IMG_00000360Side Two was introduced by “Kindergarten”, Patton barking thoughts about the schoolyard.  There’s no guitar solo, but Mike Patton provides something shouted through a megaphone that amounts to a solo.  This is followed by Billy Gould throwing down a bass solo, and into the final verse.  The weak-willed will shudder before “Be Aggressive”, a graphic series of metaphors about swallowing.  This discourse is accompanied by a cheerleader chorus.  Jim Martin turns in a sloppy, Pagey guitar solo, the only one on the album.

After assaulting the listener with a song like that, “A Small Victory” is a welcome respite.  Its simple but bountiful melodies are perfect to soothe the ear canal.  This is also to prepare you for “Crack Hitler”, another bizarre sensory overload.  Funky bass meets distorted rapping, until it swerves into this weird, evil march.  Patton’s vocals run the gamut from light, to dark and monstrous. Even so, “Jizzlobber” is the most extreme song of them all.  It has those creepy Friday the 13th keyboards, heavy guitar riffs and pounding drums, and Patton’s most aggressive lead vocal yet.  I don’t know what the hell he’s singing without the lyric sheet, but it doesn’t sound like I wanna know either.  It’s just a pummeling assault, and unprepared listeners may find themselves overwhelmed and perhaps turned off from the album by this point.

The standard album ends with “Midnight Cowboy” supposedly because of some obsession that Billy Gould had with its storyline.  It’s a perfectly appropriate ending given the rollercoaster ride that preceded it.  It’s you, wandering off into the sunset, too wasted to really know if you’re headed in the right direction.

I stumbled upon an LP in 1993 that came with a bonus 12″.  This 12″ contained the exclusive “Scream Mix” of “MidLife Crisis”.  On the B-side are “Crack Hitler” and “Midnight Cowboy”, which didn’t fit on the first record.   The drum intro on “MidLife” is slightly extended, and the mix sounds possibly a little more bass heavy.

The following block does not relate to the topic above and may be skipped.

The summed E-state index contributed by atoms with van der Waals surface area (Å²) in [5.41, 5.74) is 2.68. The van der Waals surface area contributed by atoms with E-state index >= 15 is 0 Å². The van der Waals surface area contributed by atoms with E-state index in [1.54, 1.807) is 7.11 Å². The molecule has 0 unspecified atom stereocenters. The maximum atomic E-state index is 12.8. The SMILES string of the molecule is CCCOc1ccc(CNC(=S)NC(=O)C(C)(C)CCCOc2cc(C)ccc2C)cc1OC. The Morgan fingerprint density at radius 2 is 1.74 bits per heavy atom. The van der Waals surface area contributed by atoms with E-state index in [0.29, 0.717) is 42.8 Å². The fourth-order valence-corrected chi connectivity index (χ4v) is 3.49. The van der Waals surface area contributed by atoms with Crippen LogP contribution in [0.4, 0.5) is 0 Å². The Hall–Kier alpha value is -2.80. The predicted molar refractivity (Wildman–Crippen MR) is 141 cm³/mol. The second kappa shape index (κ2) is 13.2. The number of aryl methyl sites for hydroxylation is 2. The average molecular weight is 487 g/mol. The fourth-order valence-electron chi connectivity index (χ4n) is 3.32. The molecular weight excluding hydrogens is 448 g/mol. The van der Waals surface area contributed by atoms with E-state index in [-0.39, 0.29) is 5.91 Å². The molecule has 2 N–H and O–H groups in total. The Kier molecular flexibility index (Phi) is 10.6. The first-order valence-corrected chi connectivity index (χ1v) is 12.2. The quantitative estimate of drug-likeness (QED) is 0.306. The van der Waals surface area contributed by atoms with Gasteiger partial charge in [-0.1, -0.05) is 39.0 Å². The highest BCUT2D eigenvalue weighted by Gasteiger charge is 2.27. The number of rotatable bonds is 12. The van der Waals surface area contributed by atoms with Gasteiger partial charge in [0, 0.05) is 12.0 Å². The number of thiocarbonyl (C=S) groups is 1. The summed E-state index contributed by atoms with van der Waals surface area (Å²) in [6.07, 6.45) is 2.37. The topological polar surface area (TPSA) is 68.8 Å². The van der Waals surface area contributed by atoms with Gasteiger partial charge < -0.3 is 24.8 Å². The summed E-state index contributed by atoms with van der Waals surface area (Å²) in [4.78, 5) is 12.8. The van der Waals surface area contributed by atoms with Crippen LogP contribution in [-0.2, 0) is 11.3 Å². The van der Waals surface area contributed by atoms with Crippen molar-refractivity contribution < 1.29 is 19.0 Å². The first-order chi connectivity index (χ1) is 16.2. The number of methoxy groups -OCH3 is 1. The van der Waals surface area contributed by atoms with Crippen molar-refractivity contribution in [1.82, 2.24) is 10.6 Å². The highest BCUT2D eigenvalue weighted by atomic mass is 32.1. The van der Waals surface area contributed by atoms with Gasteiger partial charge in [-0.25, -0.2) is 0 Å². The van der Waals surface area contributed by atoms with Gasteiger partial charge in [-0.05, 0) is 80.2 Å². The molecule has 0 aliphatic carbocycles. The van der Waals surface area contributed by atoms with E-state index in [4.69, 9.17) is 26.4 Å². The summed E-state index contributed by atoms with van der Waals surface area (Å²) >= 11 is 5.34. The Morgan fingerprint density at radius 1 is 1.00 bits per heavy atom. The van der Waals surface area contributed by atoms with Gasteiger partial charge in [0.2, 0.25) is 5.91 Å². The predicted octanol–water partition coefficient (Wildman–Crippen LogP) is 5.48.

FNM AD_0005The Australian 2 CD version that I also have contains the Commodores’ “Easy” as its bonus track.  This is the same version that came out here domestically on the Songs to Make Love To EP.  It’s rendered remarkably straight, and its a performance like this that truly demonstrates Mike Patton’s vocal mastery.

The 2 CD edition comes (obviously) with a second CD!  This is a live EP entitled Free Concert in the Park, recorded in Munich.  It contains live renditions of three songs from disc 1, and one song from the first Faith No More LP, We Care A Lot.  Mike Patton dedicates “Easy” to “everyone with hemorrhoids this evening!”  And I am sure they appreciated his dedication, as they are an oft-ignored group at concerts, aren’t they?  The guitar solo in “Easy” remains one of my Jim Martin favourites.  Even heavier and more chaotic versions of “Be Aggressive” and “Kindergarten” follow, replete with surprises.  These live versions really hit the spot, as they are really cranked up.  The early obscurity “Mark Bowen” closes the disc.  This is the only version of the song that I have with Patton.  I like his take on it, which takes advantage of his vocal power.

It was astounding to me that three albums in a row, Faith No More had turned in inventive, new, exciting and potent music that was unlike the previous.  Angel Dust is definitely a peak of some kind.  80% of nu-metal bands owe their careers to this album.  I consider this to be “my favourite” FNM disc, although to be perfectly honest, I consider Introduce Yourself, The Real Thing, and King For A Day…Fool For A Lifetime to all be worth…